I want to find the maximum of my multidimensional optimization surface, but I want to find not just the local maximum (highest), but the maximum that seems to me the most stable from my point of view. He should be not only tall but also wide

I will explain in the picture with one-dimensional space

The picture shows two maximums, red is the global maximum but I would not like to take it, it looks more like an outlier. I would like to take the green maximum as it is more suitable for me

My question is: how can this be done in R or is there a ready-made package that does this

**UPD=======**

This should be the maximum point around which also gives good results in terms of the fitness function.

- the wider the area from these points, the better
- the higher the values of the fitness function in this area, the better

**UPD=======**

fitness function probably stochastic

**UPD2========**

I am trying to find neural network weights for very unstable data with my fitness function..

Data transformations, cross validation doesn't work for me.

I assume that the model will work if I find a fairly stable maximum when optimizing the weights.

I assume that if the maximum is wide, then the model will work better with unstable data.

The picture is just an example (I have no idea what the optimization surface looks like)

The bottom line is that I do not need global maximums, I need a wide maximum for the stable operation of the neural network

## Best Answer

Several algorithms for outlier detection and removal could work.

In the image it seems that if you use a simple smoothening of the curve then the weight of small peaks becomes less and this would already do the job.

How to smoothen or detect outliers for best performance in you application, for instance how to determine by which degree you smoothen, depends on what you exactly want to achieve and what this maximum is supposed to do.

What do the peaks/outliers mean, how do they arrise, and why do you not wish to take them into account?

Possibly using some more advanced filter might be better than just a simple moving average. The green curve that you got there in the picture also seems to do the job already.

From the comments it seems like this problem is about a situation where the points on the surface are not already sampled for the entire space (like in a grid search or parameter sweep). So this relates to some optimization problem that follows a path.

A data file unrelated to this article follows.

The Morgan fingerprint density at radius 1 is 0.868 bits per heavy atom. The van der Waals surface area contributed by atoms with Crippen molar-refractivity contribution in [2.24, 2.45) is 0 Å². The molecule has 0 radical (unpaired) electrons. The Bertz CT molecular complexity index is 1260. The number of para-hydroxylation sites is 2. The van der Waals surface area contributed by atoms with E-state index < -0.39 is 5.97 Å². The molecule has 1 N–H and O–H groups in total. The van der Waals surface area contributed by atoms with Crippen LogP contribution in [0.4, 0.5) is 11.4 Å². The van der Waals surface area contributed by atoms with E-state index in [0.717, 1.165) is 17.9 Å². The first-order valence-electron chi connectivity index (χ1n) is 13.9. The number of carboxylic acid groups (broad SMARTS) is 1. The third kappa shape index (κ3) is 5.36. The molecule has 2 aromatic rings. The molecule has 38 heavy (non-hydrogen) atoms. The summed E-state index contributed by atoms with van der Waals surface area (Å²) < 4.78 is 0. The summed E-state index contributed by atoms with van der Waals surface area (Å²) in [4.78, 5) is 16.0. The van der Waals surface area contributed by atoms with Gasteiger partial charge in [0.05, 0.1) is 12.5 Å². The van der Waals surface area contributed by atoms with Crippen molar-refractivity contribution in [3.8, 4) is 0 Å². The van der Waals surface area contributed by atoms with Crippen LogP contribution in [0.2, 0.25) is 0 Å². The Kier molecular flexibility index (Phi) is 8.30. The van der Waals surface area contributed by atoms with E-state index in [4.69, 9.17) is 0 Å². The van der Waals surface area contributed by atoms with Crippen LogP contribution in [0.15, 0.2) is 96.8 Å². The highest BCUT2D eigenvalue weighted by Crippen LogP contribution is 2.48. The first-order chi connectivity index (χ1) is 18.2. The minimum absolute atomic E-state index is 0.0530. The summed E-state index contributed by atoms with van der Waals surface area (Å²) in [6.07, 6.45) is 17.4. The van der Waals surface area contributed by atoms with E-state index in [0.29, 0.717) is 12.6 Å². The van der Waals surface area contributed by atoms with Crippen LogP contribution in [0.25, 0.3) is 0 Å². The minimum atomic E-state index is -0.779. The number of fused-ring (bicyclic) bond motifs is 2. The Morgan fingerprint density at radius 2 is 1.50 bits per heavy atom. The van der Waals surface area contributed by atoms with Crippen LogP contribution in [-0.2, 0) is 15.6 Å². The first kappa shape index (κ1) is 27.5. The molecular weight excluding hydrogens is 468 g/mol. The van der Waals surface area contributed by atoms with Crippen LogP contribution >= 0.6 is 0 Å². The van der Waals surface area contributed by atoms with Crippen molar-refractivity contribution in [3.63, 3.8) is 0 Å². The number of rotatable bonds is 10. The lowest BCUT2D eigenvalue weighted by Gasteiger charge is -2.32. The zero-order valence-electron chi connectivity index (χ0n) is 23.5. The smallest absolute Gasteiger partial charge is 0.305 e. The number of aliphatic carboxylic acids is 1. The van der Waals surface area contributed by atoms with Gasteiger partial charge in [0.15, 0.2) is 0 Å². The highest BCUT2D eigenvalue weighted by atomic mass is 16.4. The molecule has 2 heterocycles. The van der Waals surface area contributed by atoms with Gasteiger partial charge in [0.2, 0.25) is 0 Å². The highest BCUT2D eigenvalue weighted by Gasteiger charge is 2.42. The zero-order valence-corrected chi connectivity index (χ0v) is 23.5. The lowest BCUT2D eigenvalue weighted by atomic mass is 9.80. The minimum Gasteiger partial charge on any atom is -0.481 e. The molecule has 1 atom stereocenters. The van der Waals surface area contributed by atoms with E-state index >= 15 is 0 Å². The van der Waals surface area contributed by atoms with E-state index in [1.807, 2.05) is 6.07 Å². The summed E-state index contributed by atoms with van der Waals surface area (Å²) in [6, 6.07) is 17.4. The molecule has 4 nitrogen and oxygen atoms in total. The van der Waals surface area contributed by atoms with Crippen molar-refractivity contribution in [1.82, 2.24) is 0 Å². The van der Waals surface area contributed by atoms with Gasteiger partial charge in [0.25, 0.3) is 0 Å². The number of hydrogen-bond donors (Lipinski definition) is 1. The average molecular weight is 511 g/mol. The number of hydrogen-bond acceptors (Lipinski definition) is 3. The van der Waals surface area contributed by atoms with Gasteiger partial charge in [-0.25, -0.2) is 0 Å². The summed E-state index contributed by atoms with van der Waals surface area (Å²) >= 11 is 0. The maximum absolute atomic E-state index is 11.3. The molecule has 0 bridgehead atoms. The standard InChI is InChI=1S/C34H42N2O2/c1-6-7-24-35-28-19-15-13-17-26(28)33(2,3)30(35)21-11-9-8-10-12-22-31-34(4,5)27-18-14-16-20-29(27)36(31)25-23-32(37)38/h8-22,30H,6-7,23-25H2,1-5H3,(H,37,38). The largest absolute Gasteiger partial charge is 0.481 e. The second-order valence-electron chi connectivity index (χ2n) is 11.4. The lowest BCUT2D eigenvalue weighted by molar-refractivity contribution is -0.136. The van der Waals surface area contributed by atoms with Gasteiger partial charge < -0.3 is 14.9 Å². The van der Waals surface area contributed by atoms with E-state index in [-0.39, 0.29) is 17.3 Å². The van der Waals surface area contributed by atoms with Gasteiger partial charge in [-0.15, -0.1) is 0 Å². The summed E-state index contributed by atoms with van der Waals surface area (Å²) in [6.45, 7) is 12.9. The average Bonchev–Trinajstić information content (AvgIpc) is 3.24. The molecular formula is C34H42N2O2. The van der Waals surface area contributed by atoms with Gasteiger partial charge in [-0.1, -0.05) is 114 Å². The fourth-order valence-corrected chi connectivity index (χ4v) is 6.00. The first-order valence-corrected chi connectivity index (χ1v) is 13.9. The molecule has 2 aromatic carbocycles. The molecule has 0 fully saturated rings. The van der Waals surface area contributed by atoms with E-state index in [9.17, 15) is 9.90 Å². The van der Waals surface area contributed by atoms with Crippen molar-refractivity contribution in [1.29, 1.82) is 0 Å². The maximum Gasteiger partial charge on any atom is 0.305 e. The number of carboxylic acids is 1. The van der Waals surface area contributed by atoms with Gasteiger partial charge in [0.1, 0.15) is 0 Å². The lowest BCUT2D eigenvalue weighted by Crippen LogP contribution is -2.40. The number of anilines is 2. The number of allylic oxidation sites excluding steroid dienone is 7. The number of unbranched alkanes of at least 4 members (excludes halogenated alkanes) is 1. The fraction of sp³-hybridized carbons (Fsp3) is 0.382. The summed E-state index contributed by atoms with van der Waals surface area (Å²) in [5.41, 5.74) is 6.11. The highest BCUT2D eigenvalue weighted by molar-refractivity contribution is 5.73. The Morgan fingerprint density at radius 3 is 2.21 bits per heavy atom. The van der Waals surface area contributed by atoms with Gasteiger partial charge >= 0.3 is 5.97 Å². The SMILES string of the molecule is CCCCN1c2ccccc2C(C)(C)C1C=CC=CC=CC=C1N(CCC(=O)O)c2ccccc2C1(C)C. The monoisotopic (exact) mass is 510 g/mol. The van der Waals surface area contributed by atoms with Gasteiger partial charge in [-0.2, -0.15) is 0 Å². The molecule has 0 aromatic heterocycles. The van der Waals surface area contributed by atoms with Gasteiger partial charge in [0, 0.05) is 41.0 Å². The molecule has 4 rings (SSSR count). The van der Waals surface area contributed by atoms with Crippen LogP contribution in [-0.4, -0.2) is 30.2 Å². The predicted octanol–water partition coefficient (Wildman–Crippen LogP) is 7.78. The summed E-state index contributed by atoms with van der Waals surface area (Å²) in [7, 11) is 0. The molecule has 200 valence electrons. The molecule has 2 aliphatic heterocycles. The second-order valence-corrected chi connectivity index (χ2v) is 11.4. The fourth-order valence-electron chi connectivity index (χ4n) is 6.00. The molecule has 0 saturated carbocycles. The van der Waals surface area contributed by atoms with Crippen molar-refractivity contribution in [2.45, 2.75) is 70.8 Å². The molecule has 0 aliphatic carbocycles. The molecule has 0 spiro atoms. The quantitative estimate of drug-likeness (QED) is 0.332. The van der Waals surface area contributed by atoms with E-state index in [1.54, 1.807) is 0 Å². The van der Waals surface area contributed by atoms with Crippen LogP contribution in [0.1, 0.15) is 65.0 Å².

But in this case you can

stillmake use of outlier detection and smoothening.Namely, you can incorporate the expressions that do the smoothening inside your cost function. For instance, instead of sampling the cost function in a single point you could also sample points in the neighbourhood and take an average.

In this case you probably want to use some smoothening that doesn't use too much data points and uses local information. I imagine you could use some average or possibly a small kernel to blur the values.

Several optimisers are already doing this sampling in multiple points, in order to find the derivative of the surface (the method SANN* in the package

`optim`

searches for an optimum by sampling several points and applying a Gauss-Markov kernel filter). Possibly you could tune them to obtain a bit more extra points and smoothen more strongly at the same time. You can do this also yourself by providing functions for the value and derivative of the cost function that apply the smoothening and use those with an optimiser.Some packages seem to exist that are dealing with this problem. For instance

`tgp`

has some version of`optim`

that works with noisy functions.*Bélisle, Claude JP. "Convergence theorems for a class of simulated annealing algorithms on ℝ d." Journal of Applied Probability 29.4 (1992): 885-895.